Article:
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Tuesday, May 14, 2013

BLM Round Ups - Humane and Necessary? You Decide but Something has to Give

Let's move away from the subject of horse racing and talk about the Government and the Wild Mustang issue.

NBC News did a feature on the Bureau of Land Management's (BLM) round ups on the wild mustangs.  The reality is horses are being moved off public lands to placate ranchers who raise cattle; competing for the same grazing land.  Watch the video at the end and you decide if the round up is humane or not.

I would suggest not from what you can see , plus one of he biggest problems with the BLM policy is the fact horses are easily gotten by dealers with a large number of them heading across the border with domesticated horses due to lax rules.  Clearly with more horses in captivity than out on the open range, the collection of horses is costing taxpayers a lot of money.

The truth is something needs to happen but it must be done humanely.  There are ways to give mares birth control to keep them from getting pregnant.  Instead of using helicopters, round ups can be done the old fashioned way. 
I would love to see the wild horses run free but there is a bigger threat than giving grazing lands to a large population of horses in the wild; the competition for water; not cattle versus horses but animal versus man.  The west has dwindling water supplies due to over development and  with increasing periods of drought (in fact some predict a new dust bowl is inevitable due to over development and population).  Then what happens?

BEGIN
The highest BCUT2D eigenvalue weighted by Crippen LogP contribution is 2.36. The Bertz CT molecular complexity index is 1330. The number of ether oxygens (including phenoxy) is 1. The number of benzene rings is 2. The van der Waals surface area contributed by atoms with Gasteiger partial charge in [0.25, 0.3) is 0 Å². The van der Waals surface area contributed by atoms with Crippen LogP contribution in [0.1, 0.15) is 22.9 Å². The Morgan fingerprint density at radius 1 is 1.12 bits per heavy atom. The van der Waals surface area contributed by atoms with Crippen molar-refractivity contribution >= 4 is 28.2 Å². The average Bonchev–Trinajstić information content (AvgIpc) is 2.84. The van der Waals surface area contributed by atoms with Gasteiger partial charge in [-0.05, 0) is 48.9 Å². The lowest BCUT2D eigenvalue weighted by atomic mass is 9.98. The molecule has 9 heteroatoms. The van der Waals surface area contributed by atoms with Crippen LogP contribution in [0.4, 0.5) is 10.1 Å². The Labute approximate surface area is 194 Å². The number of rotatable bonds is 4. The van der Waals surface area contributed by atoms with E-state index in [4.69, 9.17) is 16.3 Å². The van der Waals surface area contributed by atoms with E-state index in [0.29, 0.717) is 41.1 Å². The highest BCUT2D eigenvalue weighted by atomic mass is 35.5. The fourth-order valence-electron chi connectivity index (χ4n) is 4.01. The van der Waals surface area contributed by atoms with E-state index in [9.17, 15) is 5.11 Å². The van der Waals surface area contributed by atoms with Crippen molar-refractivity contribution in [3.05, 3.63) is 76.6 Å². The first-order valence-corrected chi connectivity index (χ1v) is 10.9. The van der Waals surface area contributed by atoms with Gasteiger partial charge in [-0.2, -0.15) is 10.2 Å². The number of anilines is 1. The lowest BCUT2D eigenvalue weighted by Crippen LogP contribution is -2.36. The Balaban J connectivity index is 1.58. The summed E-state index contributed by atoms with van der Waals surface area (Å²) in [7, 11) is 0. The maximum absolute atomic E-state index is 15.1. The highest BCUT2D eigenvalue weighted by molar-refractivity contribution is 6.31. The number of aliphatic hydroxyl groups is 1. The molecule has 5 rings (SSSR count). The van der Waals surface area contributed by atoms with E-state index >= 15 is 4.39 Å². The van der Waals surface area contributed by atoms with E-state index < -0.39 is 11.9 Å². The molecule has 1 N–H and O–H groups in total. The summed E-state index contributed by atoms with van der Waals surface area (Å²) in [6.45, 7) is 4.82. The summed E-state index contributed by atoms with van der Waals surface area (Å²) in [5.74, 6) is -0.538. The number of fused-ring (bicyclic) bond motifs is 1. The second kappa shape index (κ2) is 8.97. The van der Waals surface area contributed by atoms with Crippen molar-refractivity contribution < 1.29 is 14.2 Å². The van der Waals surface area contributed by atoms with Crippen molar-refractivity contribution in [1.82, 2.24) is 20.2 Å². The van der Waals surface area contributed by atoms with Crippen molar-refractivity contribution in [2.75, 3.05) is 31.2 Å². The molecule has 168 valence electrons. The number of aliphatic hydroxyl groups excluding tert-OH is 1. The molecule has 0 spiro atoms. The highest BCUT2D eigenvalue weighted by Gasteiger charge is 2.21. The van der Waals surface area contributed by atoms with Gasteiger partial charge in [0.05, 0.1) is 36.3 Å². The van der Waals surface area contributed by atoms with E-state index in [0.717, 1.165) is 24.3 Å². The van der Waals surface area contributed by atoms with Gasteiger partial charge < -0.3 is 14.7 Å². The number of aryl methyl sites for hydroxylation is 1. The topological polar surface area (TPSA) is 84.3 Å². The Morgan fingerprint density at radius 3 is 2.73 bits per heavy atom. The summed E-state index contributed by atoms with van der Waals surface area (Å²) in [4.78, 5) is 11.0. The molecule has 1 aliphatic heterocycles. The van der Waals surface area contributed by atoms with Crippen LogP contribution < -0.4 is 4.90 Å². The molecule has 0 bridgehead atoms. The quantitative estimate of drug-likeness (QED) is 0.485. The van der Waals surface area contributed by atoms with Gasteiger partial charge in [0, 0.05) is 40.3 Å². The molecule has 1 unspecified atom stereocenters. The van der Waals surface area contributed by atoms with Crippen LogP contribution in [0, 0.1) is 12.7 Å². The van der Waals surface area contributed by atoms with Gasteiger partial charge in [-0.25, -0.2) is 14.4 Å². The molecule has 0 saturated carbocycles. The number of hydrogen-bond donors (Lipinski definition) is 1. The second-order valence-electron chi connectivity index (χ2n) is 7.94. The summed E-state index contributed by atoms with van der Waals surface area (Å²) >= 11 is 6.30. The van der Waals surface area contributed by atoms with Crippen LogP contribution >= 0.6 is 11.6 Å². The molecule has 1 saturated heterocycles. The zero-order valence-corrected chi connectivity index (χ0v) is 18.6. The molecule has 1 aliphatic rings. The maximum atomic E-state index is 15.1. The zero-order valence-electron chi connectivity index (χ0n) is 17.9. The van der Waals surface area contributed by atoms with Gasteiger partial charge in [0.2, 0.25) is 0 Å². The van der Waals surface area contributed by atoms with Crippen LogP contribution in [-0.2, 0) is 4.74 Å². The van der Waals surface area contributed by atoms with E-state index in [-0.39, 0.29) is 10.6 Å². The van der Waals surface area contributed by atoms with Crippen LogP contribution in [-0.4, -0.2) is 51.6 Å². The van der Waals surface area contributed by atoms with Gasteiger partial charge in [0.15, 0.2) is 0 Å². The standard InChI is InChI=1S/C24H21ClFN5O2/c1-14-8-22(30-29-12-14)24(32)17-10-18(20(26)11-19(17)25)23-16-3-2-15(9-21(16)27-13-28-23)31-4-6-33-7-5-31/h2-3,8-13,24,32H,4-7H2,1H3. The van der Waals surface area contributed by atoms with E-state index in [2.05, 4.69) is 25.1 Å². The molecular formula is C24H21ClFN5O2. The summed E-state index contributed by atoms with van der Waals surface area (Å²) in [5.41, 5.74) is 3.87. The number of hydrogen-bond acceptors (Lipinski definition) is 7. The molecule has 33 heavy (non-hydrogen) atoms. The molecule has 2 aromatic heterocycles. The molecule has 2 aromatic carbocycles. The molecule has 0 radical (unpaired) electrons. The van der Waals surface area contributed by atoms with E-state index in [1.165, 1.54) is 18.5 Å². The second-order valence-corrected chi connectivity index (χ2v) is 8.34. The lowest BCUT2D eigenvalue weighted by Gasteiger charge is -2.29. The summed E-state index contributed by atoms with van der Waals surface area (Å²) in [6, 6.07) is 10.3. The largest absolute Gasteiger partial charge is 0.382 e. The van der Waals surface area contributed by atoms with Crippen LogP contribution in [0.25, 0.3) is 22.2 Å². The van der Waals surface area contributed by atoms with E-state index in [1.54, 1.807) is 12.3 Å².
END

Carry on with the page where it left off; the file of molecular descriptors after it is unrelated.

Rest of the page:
In Australia, there are plans to cull 10,000 wild horses in their Northern Territory due to drought (only look at this link if you can handle upsetting photos) which have resulted in watering holes drying up, resulting in horses literally dying of thirst; to the point some pro-horse groups are calling for the cull as a humane way to handle an environmental disaster.  There, some blame the government for not doing anything to manage the herd size so it seems doing nothing is not an option.

Therefore, reducing the size of America's wild horse population is a necessity.  Those who oppose any control of their herd size is just as irresponsible as those seeking the land for cattle grazing.  Realistically, the government must step in; it is a question of doing it the right way; humane, not cruel,

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